Summary: Let’s consider three lessons from Acts 3. 1. The lesson of crippled people and what can be done to help. 2. The lesson of divine authority and how we can have access to it. 3. The lesson of a living message and its relevance for our times.
The Living Christ in the Church
Text: Peter said, “I have neither silver nor gold, but what I do have I give you: in the name of Jesus Christ the Nazarene, (rise and) walk.”… “And by faith in his name, this man, whom you see and know, his name has made strong, and the faith that comes through it has given him this perfect health, in the presence of all of you” (Acts 3:6, 16).
Scripture Reading: Acts 3:1-18
Let’s begin our study by reading the first eighteen verses of Acts 3.
Now Peter and John were going up to the temple area for the three o‘clock hour of prayer. And a man crippled from birth was carried and placed at the gate of the temple called “the Beautiful Gate” every day to beg for alms from the people who entered the temple. When he saw Peter and John about to go into the temple, he asked for alms. But Peter looked intently at him, as did John, and said, “Look at us.” He paid attention to them, expecting to receive something from them. Peter said, “I have neither silver nor gold, but what I do have I give you: in the name of Jesus Christ the Nazarene, (rise and) walk.” Then Peter took him by the right hand and raised him up, and immediately his feet and ankles grew strong. He leaped up, stood, and walked around, and went into the temple with them, walking and jumping and praising God. When all the people saw him walking and praising God, they recognized him as the one who used to sit begging at the Beautiful Gate of the temple, and they were filled with amazement and astonishment at what had happened to him. As he clung to Peter and John, all the people hurried in amazement toward them in the portico called “Solomon’s Portico.” When Peter saw this, he addressed the people, “You Israelites, why are you amazed at this, and why do you look so intently at us as if we had made him walk by our own power or piety? The God of Abraham, (the God) of Isaac, and (the God) of Jacob, the God of our ancestors, has glorified his servant Jesus whom you handed over and denied in Pilate’s presence, when he had decided to release him. You denied the Holy and Righteous One and asked that a murderer be released to you. The author of life you put to death, but God raised him from the dead; of this we are witnesses. And by faith in his name, this man, whom you see and know, his name has made strong, and the faith that comes through it has given him this perfect health, in the presence of all of you. Now I know, brothers, that you acted out of ignorance, just as your leaders did; but God has thus brought to fulfillment what he had announced beforehand through the mouth of all the prophets, that his Messiah would suffer.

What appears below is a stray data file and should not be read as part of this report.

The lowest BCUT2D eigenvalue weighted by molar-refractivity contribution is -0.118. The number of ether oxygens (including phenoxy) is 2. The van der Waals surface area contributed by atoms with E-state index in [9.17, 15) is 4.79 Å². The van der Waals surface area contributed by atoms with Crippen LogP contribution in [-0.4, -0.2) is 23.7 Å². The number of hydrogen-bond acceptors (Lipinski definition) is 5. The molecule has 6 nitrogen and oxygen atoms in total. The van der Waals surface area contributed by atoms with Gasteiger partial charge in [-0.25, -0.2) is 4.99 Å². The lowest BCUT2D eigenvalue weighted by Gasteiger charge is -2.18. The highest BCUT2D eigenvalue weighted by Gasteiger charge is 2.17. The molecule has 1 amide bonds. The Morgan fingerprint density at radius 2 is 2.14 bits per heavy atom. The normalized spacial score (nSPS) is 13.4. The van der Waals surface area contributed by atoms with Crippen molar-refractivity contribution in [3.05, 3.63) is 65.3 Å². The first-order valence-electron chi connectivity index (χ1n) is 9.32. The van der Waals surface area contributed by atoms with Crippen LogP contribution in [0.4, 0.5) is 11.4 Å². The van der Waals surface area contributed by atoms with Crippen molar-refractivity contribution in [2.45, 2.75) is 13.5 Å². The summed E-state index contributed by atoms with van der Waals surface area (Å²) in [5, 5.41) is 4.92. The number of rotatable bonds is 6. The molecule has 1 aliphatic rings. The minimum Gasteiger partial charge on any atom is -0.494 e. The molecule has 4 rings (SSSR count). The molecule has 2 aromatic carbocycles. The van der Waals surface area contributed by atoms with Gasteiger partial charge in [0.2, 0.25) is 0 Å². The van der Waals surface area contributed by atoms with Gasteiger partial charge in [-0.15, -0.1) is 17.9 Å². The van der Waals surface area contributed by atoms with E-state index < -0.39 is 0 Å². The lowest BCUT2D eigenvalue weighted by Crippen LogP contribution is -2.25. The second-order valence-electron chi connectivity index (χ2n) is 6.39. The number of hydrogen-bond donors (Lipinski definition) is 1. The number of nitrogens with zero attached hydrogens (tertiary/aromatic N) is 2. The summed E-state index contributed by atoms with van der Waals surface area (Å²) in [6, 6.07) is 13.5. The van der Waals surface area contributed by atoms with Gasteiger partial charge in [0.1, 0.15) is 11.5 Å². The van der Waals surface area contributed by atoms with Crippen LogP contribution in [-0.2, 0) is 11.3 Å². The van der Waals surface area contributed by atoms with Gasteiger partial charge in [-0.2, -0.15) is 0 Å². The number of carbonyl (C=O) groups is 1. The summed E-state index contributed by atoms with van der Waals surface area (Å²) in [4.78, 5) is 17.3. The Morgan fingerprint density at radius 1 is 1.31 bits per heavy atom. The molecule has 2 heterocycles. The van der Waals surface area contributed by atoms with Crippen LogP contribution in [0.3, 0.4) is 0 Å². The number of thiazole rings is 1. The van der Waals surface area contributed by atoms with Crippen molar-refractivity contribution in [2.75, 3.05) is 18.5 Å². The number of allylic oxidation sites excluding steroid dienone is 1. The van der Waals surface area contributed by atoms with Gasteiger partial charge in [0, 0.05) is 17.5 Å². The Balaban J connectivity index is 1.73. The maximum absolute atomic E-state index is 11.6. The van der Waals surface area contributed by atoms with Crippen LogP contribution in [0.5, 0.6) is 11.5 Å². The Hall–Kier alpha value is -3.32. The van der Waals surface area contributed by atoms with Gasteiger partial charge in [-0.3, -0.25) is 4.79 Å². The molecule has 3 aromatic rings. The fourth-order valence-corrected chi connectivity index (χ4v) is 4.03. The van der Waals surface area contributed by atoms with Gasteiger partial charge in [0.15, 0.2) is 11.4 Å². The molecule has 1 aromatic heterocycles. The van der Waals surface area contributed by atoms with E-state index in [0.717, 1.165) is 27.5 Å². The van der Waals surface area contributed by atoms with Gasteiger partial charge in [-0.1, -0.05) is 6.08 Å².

The embalmed remains of Lenin, who was one of the authors of communism, lies in a crystal casket in a tomb in Red Square in Moscow.
An inscription on the casket reads: “He was the greatest leader of all peoples, of all countries, of all times. He was the lord of the new humanity. He was the Savior of the world.”
All that Lenin did is in the past tense.
Communism, which was his creation, has vanished, except in a hand full of countries around the world.
Today if you asked, “Who was Lenin?” the likely response would be, “He was one of the Beatles.”
We have the true Savior of the world, He is the living Christ.
But how do we know that Jesus Christ is living in power among us?
For the first Church, which was in Jerusalem, the healing of the lame man signified the power of the living Christ and that He was present among them.
How about us?
Do we see lives being changed miraculously?
Are things happening among us that amaze us and fill us with wonder?
The book of Acts emphasizes the reality of the living Christ in the Church.
Let’s consider three lessons from Acts 3.
1. The lesson of crippled people and what can be done to help.
2. The lesson of divine authority and how we can have access to it.
3. The lesson of a living message and its relevance for our times.
Let’s begin with the lesson of crippled people and what can be done to help.
In our scripture we read that Peter and John had an encounter with a lame man who had been crippled from birth.
Each day someone carried him to the temple and laid him by the gate called Beautiful.